Kilburn Grange Park adventure playground. Photograph: Erect Architecture
Sense of adventure: what happened to playgrounds that give children space?
“A city that has no room for the child is a diabolical thing,” wrote the Dutch architect Aldo van Eyck. No architect has cared more about how children inhabit cities than Van Eyck, who in 30 or so years after the end of the second world war built more than 700 playgrounds across Amsterdam.
Soe Ker Tie Hias (The Butterfly Houses), Thailand It looks like a group of backpackers’ beach huts but is, in fact, an orphanage for Karen refugees from across the Thai border in Burma. Designed by Norwegian architects TYIN, the six bamboo-clad houses are open and split-level inside, creating space that is not just flexible and practical (you can sleep six in each) but also play-friendly – in line with recommendations on aiding recovery from childhood trauma.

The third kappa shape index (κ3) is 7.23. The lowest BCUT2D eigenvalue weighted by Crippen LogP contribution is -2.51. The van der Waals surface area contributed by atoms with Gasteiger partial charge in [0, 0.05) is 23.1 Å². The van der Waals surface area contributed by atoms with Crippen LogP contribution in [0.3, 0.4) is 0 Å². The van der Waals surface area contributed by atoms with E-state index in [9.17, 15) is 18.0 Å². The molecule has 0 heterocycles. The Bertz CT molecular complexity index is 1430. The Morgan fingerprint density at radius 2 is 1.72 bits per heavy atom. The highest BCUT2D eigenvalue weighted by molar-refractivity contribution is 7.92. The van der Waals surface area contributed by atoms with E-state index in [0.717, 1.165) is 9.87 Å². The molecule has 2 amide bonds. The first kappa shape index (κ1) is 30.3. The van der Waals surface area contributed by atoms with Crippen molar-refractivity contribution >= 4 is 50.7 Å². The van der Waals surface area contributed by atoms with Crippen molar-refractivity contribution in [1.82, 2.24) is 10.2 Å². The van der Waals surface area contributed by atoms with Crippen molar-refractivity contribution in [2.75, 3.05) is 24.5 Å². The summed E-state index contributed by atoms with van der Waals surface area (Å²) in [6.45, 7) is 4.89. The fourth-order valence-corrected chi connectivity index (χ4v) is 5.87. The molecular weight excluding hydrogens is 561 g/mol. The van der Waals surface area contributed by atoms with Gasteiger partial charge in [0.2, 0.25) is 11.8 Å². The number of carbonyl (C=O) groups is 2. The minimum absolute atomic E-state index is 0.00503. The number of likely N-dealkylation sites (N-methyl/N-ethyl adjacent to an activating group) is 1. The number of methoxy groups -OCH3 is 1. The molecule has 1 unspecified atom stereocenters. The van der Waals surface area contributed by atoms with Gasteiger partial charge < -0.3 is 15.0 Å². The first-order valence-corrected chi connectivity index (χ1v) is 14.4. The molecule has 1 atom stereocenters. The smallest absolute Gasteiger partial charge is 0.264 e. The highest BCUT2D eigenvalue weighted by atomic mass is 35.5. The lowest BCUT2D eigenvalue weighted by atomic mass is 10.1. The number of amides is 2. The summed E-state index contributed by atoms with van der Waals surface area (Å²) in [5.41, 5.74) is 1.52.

‘Save us from a poke in the eye with a sharp stick,” I wrote in the LondonEvening Standard, in 2000, when property developer Irvine Sellar unveiled plans for a 1,400ft-high pointy cylinder above London Bridge station. I went on to say that if he wanted to build something this big, which would be visible all over London, the least Sellar could do was hire a decent architect.
The very words “Battersea Power Station” are enough to elicit a collective groan these days, so anaesthetised have we become to bold new plans to turn the London landmark into a theme park/ice rink/hotel/shopping mall/football stadium/urban park. It’s defeated architects and property developers so many times, fatigue has just about set in permanently. If they announced it was going to become an intergalactic rocket launchpad tomorrow, we’d all yawn.